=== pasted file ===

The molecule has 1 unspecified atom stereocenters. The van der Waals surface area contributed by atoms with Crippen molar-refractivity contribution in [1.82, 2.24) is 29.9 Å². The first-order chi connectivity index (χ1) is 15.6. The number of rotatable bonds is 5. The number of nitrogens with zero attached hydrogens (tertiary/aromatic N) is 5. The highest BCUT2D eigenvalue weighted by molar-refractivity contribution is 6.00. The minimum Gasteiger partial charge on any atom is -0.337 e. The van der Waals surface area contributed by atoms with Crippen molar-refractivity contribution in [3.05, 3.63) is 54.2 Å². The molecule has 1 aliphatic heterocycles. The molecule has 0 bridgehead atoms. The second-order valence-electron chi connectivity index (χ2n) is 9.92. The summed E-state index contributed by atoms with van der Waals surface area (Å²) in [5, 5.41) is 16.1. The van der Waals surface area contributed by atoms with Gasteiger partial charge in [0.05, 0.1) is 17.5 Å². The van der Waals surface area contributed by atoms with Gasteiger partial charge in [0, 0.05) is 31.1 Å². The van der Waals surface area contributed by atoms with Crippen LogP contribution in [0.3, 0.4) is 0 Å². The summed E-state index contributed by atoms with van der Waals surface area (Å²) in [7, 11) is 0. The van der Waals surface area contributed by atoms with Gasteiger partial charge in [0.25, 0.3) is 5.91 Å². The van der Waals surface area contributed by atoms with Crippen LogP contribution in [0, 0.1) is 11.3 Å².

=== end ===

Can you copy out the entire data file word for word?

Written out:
The molecule has 1 unspecified atom stereocenters. The van der Waals surface area contributed by atoms with Crippen molar-refractivity contribution in [1.82, 2.24) is 29.9 Å². The first-order chi connectivity index (χ1) is 15.6. The number of rotatable bonds is 5. The number of nitrogens with zero attached hydrogens (tertiary/aromatic N) is 5. The highest BCUT2D eigenvalue weighted by molar-refractivity contribution is 6.00. The minimum Gasteiger partial charge on any atom is -0.337 e. The van der Waals surface area contributed by atoms with Crippen molar-refractivity contribution in [3.05, 3.63) is 54.2 Å². The molecule has 1 aliphatic heterocycles. The molecule has 0 bridgehead atoms. The second-order valence-electron chi connectivity index (χ2n) is 9.92. The summed E-state index contributed by atoms with van der Waals surface area (Å²) in [5, 5.41) is 16.1. The van der Waals surface area contributed by atoms with Gasteiger partial charge in [0.05, 0.1) is 17.5 Å². The van der Waals surface area contributed by atoms with Gasteiger partial charge in [0, 0.05) is 31.1 Å². The van der Waals surface area contributed by atoms with Crippen LogP contribution in [0.3, 0.4) is 0 Å². The summed E-state index contributed by atoms with van der Waals surface area (Å²) in [7, 11) is 0. The van der Waals surface area contributed by atoms with Gasteiger partial charge in [0.25, 0.3) is 5.91 Å². The van der Waals surface area contributed by atoms with Crippen LogP contribution in [0, 0.1) is 11.3 Å².